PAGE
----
The outbreak of COVID-19 provoked a myriad of intriguing sentiments among my friends, me, and others, including a cringey fascination and an ambivalent kind of Eros brought on by the feeling of doomsday. These sentiments changed rapidly into sheer fear and anxiety of the sinister and unfamiliar present time (and future) and provided fertile ground for the emergence and enhancement of nostalgic feelings and practices. Nostalgia (from Greek – nóstos: homecoming, álgos: pain, ache) is defined as missing the past and clinging to it in an idealized and nonjudgmental manner. As such, nostalgia acts many times as a way to cope with a crisis-ridden reality, when the individual yearns for the past — perceived as “simple” — in the face of a chaotic and incomprehensible present.
The Coronavirus outbreak has had an impact on cities and populations all over the world. Although the virus itself is only a tiny, invisible thing, it has set a challenge for humanity: public spaces in cities have become empty, airports are closed, prayers have been cancelled and people are told to stay home for the first time in our lifetime. As cities are not meant to only satisfy basic human needs but provide crucial physical and social environments for human interaction, the changes the virus has brought to urban spaces have left stark impressions on their inhabitants and vice versa. Our daily habits influence our lives, and the way we act and interact reforms our built environment.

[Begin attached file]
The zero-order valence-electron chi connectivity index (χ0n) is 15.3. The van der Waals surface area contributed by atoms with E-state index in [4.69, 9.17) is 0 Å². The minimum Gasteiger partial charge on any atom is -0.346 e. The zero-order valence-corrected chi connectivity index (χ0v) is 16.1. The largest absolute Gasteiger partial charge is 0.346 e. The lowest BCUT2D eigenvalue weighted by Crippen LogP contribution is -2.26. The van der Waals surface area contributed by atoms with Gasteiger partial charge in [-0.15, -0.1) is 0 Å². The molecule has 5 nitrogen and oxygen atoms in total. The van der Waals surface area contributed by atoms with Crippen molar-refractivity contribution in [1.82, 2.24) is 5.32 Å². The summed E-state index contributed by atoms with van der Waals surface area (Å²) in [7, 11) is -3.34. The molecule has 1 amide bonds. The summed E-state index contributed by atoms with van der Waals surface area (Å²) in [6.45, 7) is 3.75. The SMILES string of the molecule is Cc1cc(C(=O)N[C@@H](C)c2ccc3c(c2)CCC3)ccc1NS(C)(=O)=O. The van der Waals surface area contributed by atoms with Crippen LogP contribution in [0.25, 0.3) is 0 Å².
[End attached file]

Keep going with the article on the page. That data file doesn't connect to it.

"Ich bin die 'Fremde', die 'heute kommt und morgen bleibt.' (Simmel, 1992: 764). In Zeiten der Corona-Krise fühle ich mich als Südkoreanerin in Deutschland noch fremder, doch gleichzeitig fühle ich mich als in Deutschland lebende Südkoreanerin auch fremd, wenn ich mit meinen Freunden in Korea kommuniziere." Kayoon Kim berichtet über den unterschiedlichen Umgang mit Corona in Südkorea und Deutschland.
Covid19 takes a toll on everyone's life and routines, affecting the vulnerable and (to a lesser extent) even the privileged who always got around disasters in one way or another. At the level of everyday life, the spatial and temporal patterns of movement are changing, forming in their own way a pandemic choreography that reflects the societal conditions under Corona. This post by Martin Schinagl maps and reflects on these changes.